NBC also showed little taste for stories that went beyond medals or Olympic records. The sexual misconduct allegations against Shaun White, Shani Davis’ anger at not being selected flag-bearer, the skier with few apparent skills who made the Hungarian team – all got little or no attention.

NBC may justify that reluctance, given that Katie Couric and commentator Joshua Cooper Ramo were criticized for comments that strayed from sports during the opening ceremony.

But these stories are an important part of the Olympics, and avoiding them makes NBC vulnerable to criticism that it doesn’t want to offend the people who run the games, its business partners.

Late at night

Among the new wrinkles was NBC’s decision to broadcast its Olympic show live across the country, meaning West Coast viewers were not just stuck with a rerun of the East Coast’s prime-time show.

That turned out to be well-suited to the time difference. NBC’s late-night show on the East Coast – which aired in prime time out West – was filled with live events, including the gripping gold medal women’s hockey game between the U.S. and Canada. Ratings went up for this time slot, which NBC dubbed Prime-time Plus.

Get used to the template, since the next two Olympics (Tokyo in 2020, Beijing in 2022) have similar time differences.

NBC also became adept in programming NBCSN during prime time. It learned to use NBCSN to complement NBC; the cable network more fully aired the women’s figure skating competition, for example, freeing NBC to show a greater breadth of Olympic sports. No longer did an NBC viewer have to feel trapped if they didn’t want to see three hours of figure skating.

The network could improve on how it notifies viewers of the different options, although TV politics may prevent that. Local affiliates don’t want viewers constantly reminded of things they could watch if they changed the channel.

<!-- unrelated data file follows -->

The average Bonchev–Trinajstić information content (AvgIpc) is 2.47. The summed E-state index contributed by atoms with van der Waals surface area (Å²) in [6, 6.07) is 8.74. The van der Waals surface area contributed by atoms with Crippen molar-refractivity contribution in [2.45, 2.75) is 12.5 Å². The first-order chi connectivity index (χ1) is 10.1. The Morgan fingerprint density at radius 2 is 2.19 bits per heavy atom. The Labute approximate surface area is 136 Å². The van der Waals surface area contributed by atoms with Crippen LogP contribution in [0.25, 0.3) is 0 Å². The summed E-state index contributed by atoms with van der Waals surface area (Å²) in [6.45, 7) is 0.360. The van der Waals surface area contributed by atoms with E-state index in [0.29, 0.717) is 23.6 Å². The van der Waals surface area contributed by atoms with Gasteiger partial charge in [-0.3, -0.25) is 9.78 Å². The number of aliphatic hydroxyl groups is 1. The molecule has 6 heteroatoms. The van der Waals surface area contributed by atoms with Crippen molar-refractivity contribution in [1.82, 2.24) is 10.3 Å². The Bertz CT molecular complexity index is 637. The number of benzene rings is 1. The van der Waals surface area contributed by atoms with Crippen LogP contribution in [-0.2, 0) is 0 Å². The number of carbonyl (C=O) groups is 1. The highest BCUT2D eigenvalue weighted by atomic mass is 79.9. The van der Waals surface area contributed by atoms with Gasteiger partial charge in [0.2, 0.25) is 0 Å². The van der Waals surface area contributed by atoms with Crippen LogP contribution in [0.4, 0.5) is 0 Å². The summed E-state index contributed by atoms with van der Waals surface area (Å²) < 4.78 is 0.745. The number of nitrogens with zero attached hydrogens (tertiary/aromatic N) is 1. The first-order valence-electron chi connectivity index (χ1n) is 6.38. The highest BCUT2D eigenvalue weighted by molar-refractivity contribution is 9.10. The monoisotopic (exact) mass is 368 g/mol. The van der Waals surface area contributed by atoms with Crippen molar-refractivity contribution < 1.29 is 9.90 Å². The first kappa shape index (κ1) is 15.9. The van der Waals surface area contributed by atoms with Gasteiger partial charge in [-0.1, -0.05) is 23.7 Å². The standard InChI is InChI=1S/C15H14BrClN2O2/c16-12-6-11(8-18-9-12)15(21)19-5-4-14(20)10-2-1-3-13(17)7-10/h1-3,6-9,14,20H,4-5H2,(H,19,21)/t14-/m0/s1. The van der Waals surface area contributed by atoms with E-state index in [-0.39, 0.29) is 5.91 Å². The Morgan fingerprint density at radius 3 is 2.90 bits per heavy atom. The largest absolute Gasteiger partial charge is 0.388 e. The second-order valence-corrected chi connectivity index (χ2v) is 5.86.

Star time

Their Olympic performance increased the stature of some NBC performers. In their first Olympics as lead figure skating analysts, Tara Lipinski and Johnny Weir proved deserving of the promotion. They weren’t preoccupied with their personas, did their homework and offered frank opinions. They may not have Scott Hamilton’s buoyant enthusiasm, but that’s just a difference in personality.

Leigh Diffey and his co-workers on the sliding sports, Bree Schaaf and John Morgan, excelled at generating enthusiasm combined with a deep knowledge of history and the top athletes. Apolo Ohno has made a strong transition from athlete to analyst.

The Alpine skiing team was the weak link. Dan Hicks is a pro, but embarrassingly called a race over when it wasn’t. Despite his considerable knowledge about skiing, Bode Miller had trouble as a rookie analyst. His monotone made an exciting sport seem clinical. And he compounded his blooper about marriage hurting a woman skier’s career with an apology that shrugged it off as a bad attempt at humor.

It will be up to Miller to decide if he wants to put the same energy into being a broadcaster that he did to becoming a world-class athlete.